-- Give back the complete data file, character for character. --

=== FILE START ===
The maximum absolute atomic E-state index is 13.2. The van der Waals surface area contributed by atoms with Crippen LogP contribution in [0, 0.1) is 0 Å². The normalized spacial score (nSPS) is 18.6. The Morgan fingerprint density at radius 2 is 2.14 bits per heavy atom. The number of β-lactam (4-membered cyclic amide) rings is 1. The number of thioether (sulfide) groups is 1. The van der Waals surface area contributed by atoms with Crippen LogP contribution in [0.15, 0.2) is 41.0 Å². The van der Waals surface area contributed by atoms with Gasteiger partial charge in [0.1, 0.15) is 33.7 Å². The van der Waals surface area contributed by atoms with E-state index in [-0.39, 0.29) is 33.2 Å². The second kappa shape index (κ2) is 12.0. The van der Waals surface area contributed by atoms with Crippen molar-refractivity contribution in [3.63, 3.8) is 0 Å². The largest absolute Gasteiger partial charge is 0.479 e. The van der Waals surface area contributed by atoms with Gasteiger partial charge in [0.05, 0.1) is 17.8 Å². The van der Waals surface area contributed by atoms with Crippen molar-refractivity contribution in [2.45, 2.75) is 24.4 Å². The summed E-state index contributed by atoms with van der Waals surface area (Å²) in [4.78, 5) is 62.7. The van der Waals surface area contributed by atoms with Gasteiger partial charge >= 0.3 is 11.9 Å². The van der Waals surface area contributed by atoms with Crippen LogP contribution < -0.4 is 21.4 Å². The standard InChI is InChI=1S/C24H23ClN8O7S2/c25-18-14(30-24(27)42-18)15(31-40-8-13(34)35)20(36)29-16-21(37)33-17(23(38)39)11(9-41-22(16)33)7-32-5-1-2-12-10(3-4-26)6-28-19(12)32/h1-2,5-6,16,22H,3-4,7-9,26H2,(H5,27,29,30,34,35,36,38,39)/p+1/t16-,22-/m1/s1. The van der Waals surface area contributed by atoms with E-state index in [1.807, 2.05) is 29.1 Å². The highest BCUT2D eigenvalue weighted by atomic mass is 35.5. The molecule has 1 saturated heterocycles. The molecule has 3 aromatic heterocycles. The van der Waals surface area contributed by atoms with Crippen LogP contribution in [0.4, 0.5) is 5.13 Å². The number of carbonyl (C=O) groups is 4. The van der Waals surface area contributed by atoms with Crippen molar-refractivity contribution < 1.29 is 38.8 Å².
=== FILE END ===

The maximum absolute atomic E-state index is 13.2. The van der Waals surface area contributed by atoms with Crippen LogP contribution in [0, 0.1) is 0 Å². The normalized spacial score (nSPS) is 18.6. The Morgan fingerprint density at radius 2 is 2.14 bits per heavy atom. The number of β-lactam (4-membered cyclic amide) rings is 1. The number of thioether (sulfide) groups is 1. The van der Waals surface area contributed by atoms with Crippen LogP contribution in [0.15, 0.2) is 41.0 Å². The van der Waals surface area contributed by atoms with Gasteiger partial charge in [0.1, 0.15) is 33.7 Å². The van der Waals surface area contributed by atoms with E-state index in [-0.39, 0.29) is 33.2 Å². The second kappa shape index (κ2) is 12.0. The van der Waals surface area contributed by atoms with Crippen molar-refractivity contribution in [3.63, 3.8) is 0 Å². The largest absolute Gasteiger partial charge is 0.479 e. The van der Waals surface area contributed by atoms with Gasteiger partial charge in [0.05, 0.1) is 17.8 Å². The van der Waals surface area contributed by atoms with Crippen molar-refractivity contribution in [2.45, 2.75) is 24.4 Å². The summed E-state index contributed by atoms with van der Waals surface area (Å²) in [4.78, 5) is 62.7. The van der Waals surface area contributed by atoms with Gasteiger partial charge >= 0.3 is 11.9 Å². The van der Waals surface area contributed by atoms with Crippen LogP contribution < -0.4 is 21.4 Å². The standard InChI is InChI=1S/C24H23ClN8O7S2/c25-18-14(30-24(27)42-18)15(31-40-8-13(34)35)20(36)29-16-21(37)33-17(23(38)39)11(9-41-22(16)33)7-32-5-1-2-12-10(3-4-26)6-28-19(12)32/h1-2,5-6,16,22H,3-4,7-9,26H2,(H5,27,29,30,34,35,36,38,39)/p+1/t16-,22-/m1/s1. The van der Waals surface area contributed by atoms with E-state index in [1.807, 2.05) is 29.1 Å². The highest BCUT2D eigenvalue weighted by atomic mass is 35.5. The molecule has 1 saturated heterocycles. The molecule has 3 aromatic heterocycles. The van der Waals surface area contributed by atoms with Crippen LogP contribution in [0.4, 0.5) is 5.13 Å². The number of carbonyl (C=O) groups is 4. The van der Waals surface area contributed by atoms with Crippen molar-refractivity contribution < 1.29 is 38.8 Å².